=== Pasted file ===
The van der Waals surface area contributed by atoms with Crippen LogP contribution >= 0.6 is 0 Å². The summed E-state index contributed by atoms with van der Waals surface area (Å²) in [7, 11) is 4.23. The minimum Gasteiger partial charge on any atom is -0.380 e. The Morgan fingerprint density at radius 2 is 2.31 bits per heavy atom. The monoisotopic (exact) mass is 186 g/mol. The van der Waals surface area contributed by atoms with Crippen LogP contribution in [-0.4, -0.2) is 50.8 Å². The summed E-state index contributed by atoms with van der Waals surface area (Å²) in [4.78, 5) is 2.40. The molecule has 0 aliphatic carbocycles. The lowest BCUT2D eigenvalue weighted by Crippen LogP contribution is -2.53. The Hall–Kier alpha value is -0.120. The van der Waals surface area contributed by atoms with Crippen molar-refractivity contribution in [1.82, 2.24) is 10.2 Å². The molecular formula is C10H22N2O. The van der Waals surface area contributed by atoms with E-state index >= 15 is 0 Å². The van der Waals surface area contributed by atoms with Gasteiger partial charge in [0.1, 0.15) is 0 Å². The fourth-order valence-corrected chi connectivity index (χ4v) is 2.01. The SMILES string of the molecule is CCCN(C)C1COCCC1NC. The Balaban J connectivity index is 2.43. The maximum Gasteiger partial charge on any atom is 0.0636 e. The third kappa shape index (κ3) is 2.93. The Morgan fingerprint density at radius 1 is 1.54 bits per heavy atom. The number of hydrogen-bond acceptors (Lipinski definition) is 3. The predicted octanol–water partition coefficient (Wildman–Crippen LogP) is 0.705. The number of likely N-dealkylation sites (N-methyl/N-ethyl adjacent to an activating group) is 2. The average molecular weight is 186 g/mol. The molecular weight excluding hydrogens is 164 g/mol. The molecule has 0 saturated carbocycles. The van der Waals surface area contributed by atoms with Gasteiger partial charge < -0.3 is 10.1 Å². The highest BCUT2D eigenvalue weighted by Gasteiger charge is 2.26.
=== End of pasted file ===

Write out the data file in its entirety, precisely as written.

The van der Waals surface area contributed by atoms with Crippen LogP contribution >= 0.6 is 0 Å². The summed E-state index contributed by atoms with van der Waals surface area (Å²) in [7, 11) is 4.23. The minimum Gasteiger partial charge on any atom is -0.380 e. The Morgan fingerprint density at radius 2 is 2.31 bits per heavy atom. The monoisotopic (exact) mass is 186 g/mol. The van der Waals surface area contributed by atoms with Crippen LogP contribution in [-0.4, -0.2) is 50.8 Å². The summed E-state index contributed by atoms with van der Waals surface area (Å²) in [4.78, 5) is 2.40. The molecule has 0 aliphatic carbocycles. The lowest BCUT2D eigenvalue weighted by Crippen LogP contribution is -2.53. The Hall–Kier alpha value is -0.120. The van der Waals surface area contributed by atoms with Crippen molar-refractivity contribution in [1.82, 2.24) is 10.2 Å². The molecular formula is C10H22N2O. The van der Waals surface area contributed by atoms with E-state index >= 15 is 0 Å². The van der Waals surface area contributed by atoms with Gasteiger partial charge in [0.1, 0.15) is 0 Å². The fourth-order valence-corrected chi connectivity index (χ4v) is 2.01. The SMILES string of the molecule is CCCN(C)C1COCCC1NC. The Balaban J connectivity index is 2.43. The maximum Gasteiger partial charge on any atom is 0.0636 e. The third kappa shape index (κ3) is 2.93. The Morgan fingerprint density at radius 1 is 1.54 bits per heavy atom. The number of hydrogen-bond acceptors (Lipinski definition) is 3. The predicted octanol–water partition coefficient (Wildman–Crippen LogP) is 0.705. The number of likely N-dealkylation sites (N-methyl/N-ethyl adjacent to an activating group) is 2. The average molecular weight is 186 g/mol. The molecular weight excluding hydrogens is 164 g/mol. The molecule has 0 saturated carbocycles. The van der Waals surface area contributed by atoms with Gasteiger partial charge < -0.3 is 10.1 Å². The highest BCUT2D eigenvalue weighted by Gasteiger charge is 2.26.